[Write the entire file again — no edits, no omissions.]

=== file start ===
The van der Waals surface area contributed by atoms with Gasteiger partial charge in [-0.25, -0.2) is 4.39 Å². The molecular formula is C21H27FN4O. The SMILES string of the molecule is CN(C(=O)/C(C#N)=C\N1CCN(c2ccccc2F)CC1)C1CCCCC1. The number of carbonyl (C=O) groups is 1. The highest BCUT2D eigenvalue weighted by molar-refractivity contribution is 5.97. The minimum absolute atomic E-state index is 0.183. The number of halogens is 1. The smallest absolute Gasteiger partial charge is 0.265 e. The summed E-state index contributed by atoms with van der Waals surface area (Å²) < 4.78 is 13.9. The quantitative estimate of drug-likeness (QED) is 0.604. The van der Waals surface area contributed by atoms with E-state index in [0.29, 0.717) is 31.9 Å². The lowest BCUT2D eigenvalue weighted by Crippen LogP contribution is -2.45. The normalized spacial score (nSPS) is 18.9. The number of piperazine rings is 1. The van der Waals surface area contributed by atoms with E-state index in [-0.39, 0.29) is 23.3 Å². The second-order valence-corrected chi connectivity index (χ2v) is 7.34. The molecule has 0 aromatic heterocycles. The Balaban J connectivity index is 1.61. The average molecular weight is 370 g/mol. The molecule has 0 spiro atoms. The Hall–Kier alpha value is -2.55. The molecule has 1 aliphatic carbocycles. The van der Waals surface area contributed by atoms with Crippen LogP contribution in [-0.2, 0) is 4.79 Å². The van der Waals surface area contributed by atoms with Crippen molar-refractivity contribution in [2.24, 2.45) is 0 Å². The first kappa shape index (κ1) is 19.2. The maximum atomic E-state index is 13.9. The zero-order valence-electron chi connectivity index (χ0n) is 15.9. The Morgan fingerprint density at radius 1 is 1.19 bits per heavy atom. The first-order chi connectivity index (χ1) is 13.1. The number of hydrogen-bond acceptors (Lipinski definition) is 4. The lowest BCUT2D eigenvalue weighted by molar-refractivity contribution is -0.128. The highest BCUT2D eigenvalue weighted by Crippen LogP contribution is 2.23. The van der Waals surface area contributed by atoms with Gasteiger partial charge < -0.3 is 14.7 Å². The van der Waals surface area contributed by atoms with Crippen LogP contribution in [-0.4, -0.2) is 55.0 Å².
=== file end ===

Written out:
The van der Waals surface area contributed by atoms with Gasteiger partial charge in [-0.25, -0.2) is 4.39 Å². The molecular formula is C21H27FN4O. The SMILES string of the molecule is CN(C(=O)/C(C#N)=C\N1CCN(c2ccccc2F)CC1)C1CCCCC1. The number of carbonyl (C=O) groups is 1. The highest BCUT2D eigenvalue weighted by molar-refractivity contribution is 5.97. The minimum absolute atomic E-state index is 0.183. The number of halogens is 1. The smallest absolute Gasteiger partial charge is 0.265 e. The summed E-state index contributed by atoms with van der Waals surface area (Å²) < 4.78 is 13.9. The quantitative estimate of drug-likeness (QED) is 0.604. The van der Waals surface area contributed by atoms with E-state index in [0.29, 0.717) is 31.9 Å². The lowest BCUT2D eigenvalue weighted by Crippen LogP contribution is -2.45. The normalized spacial score (nSPS) is 18.9. The number of piperazine rings is 1. The van der Waals surface area contributed by atoms with E-state index in [-0.39, 0.29) is 23.3 Å². The second-order valence-corrected chi connectivity index (χ2v) is 7.34. The molecule has 0 aromatic heterocycles. The Balaban J connectivity index is 1.61. The average molecular weight is 370 g/mol. The molecule has 0 spiro atoms. The Hall–Kier alpha value is -2.55. The molecule has 1 aliphatic carbocycles. The van der Waals surface area contributed by atoms with Crippen LogP contribution in [-0.2, 0) is 4.79 Å². The van der Waals surface area contributed by atoms with Crippen molar-refractivity contribution in [2.24, 2.45) is 0 Å². The first kappa shape index (κ1) is 19.2. The maximum atomic E-state index is 13.9. The zero-order valence-electron chi connectivity index (χ0n) is 15.9. The Morgan fingerprint density at radius 1 is 1.19 bits per heavy atom. The first-order chi connectivity index (χ1) is 13.1. The number of hydrogen-bond acceptors (Lipinski definition) is 4. The lowest BCUT2D eigenvalue weighted by molar-refractivity contribution is -0.128. The highest BCUT2D eigenvalue weighted by Crippen LogP contribution is 2.23. The van der Waals surface area contributed by atoms with Gasteiger partial charge < -0.3 is 14.7 Å². The van der Waals surface area contributed by atoms with Crippen LogP contribution in [-0.4, -0.2) is 55.0 Å².